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Copper Theft Still Keeping Cops Busy

Rising theft of copper from construction sites, unoccupied, and even inhabited, buildings has been spotlighted for a few years as an opportunity for installing security companies. Today, lingering recession effects combined with the conductive, noncorrosive metal expected to hit an all-time high of more than $5 per pound in 2011 ...



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Rising theft of copper from construction sites, unoccupied, and even inhabited, buildings has been spotlighted for a few years as an opportunity for installing security companies. Today, lingering recession effects combined with the conductive, noncorrosive metal expected to hit an all-time high of more than $5 per pound in 2011 is continuing to drive this criminal activity. The topic has captured the attention of mainstream media as evidenced by this week’s cover story in Bloomberg Businessweek magazine.

The article, titled “The Great Copper Heist,” is quite in-depth and toward the end brings video intrusion detection manufacturer Videofied and dealer SNC Security into the story. Companies looking to break into this niche would do well to use this article as one of their sales tools to illustrate the need and how they can help provide a solution.

Here is an excerpt from the article:

In 2006, AT&T partnered with a copper-specific video alarm company in Dallas called Videofied. When tripped, a battery operated camera sends 10 seconds of video footage to officers over a cell signal.  It can operate even if the power and phone lines are cut.

Mike Korbuly, vice-president of SNC Security, who responds to incidents in Dallas for Videofied, has caught bad guys carrying their own cell tower maps, a takeoff on the foreclosure list treasure-hunting scheme.  Standing beneath a cell tower in the middle of a field in north Dallas recently, Korbuly notices the ultimate endorsement. The grounding wires for two other cell companies located at the tower are missing. His are not. “People are starting to learn that AT&T is protected,” he says,  eyeing an empty beer can the thieves might have left behind. That’s helped AT&T reduce service cuts by 75 percent nationwide in 2009. In 2008 those incidents cost $7.3 million, vs. $2.2 million in 2009.  Another Dallas company, CopperWatcher, provides air-conditioning unit alarm systems that trip if there are spikes in voltage, a telltale sign of tampering.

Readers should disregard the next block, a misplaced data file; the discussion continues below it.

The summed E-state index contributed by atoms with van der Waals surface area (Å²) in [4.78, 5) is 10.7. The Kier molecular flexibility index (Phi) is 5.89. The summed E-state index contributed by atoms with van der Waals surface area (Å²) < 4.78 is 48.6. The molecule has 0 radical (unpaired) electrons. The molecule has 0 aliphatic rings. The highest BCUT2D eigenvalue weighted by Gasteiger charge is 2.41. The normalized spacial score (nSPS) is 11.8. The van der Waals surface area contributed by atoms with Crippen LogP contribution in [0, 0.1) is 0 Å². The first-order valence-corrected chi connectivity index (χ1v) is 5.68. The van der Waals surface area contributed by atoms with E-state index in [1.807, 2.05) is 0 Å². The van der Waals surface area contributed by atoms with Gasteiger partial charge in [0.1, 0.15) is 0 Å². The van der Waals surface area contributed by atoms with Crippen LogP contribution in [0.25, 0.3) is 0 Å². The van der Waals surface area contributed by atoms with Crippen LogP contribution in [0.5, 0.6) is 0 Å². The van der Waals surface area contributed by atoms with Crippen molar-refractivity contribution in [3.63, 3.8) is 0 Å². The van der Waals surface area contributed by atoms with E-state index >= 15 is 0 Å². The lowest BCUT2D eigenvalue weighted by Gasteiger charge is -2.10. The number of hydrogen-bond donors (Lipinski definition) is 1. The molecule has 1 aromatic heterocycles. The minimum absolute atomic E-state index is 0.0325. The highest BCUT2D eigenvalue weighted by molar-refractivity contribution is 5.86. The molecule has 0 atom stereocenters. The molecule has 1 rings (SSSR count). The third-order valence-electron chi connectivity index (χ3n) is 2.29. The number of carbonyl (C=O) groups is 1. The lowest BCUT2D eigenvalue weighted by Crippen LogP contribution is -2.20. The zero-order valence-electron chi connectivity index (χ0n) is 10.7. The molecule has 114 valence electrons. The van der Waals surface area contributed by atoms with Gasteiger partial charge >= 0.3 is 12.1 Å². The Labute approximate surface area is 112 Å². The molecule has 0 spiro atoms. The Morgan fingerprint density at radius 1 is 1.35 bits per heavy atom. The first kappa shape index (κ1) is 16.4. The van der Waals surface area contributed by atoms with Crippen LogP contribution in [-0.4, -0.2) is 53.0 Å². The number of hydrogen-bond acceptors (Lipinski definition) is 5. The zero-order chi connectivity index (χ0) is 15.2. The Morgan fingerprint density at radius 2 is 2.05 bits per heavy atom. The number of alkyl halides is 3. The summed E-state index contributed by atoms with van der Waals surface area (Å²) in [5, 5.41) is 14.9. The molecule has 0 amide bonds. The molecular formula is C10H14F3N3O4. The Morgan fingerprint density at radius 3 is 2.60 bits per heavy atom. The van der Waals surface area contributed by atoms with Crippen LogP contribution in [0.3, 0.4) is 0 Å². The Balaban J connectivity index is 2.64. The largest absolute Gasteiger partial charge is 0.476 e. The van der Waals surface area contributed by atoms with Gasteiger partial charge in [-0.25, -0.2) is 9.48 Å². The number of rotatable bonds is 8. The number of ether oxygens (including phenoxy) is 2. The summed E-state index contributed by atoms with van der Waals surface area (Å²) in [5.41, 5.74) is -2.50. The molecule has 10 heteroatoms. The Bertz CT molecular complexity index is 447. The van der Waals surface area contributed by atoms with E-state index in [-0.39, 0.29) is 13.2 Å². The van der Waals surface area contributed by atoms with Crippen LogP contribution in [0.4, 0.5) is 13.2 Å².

To read the complete article, go here.

Scott Goldfine


Article Topics
Vertical Markets · General Industry · Installation and Service · Management · Blogs · Installation · Intrusion · Management · Under Surveillance · Video Surveillance · Videofied · All Topics

About the Author
Scott Goldfine
Scott joined SECURITY SALES & INTEGRATION in October 1998 and has distinguished himself by producing award-winning, exemplary work. His editorial achievements have included blockbuster articles featuring major industry executives, such as Tyco Electronic Products Group Managing Director Gerry Head; Protection One President/CEO Richard Ginsburg; former Brink’s Home Security President/CEO Peter Michel; GE Interlogix President/CEO Ken Boyda; Bosch Security Systems President/CEO Peter Ribinski; and former SecurityLink President/CEO Jim Covert. Scott, who is an NTS Certified alarm technician, has become a respected and in-demand speaker at security industry events, including presentations at the Central Station Alarm Association (CSAA) Annual Meeting; California Alarm Association (CAA) Summer and Winter Conferences; PSA Security Network Conference; International Security Conference and Exhibition (ISC); and Security Industry Association (SIA) Forum. Scott often acts as an ambassador to mainstream media and is a participant in several industry associations. His previous experience as a cable-TV technician/installer and running his own audio company -- along with a lifelong fascination with electronics and computers -- prepared Scott well for his current position. Since graduating in 1986 with honors from California State University, Northridge with a degree in Radio-Television- Film, his professional endeavors have encompassed magazines, radio, TV, film, records, teletext, books, the Internet and more. In 2005, Scott captured the prestigious Western Publisher Maggie Award for Best Interview/Profile Trade for "9/11 Hero Tells Tale of Loses, Lessons," his October 2004 interview with former FDNY Commander Richard Picciotto, the last man to escape the Ground Zero destruction alive.
Contact Scott Goldfine: sgoldfine@ehpub.com
View More by Scott Goldfine
Installation, Intrusion, Management, Under Surveillance, Video Surveillance, Videofied




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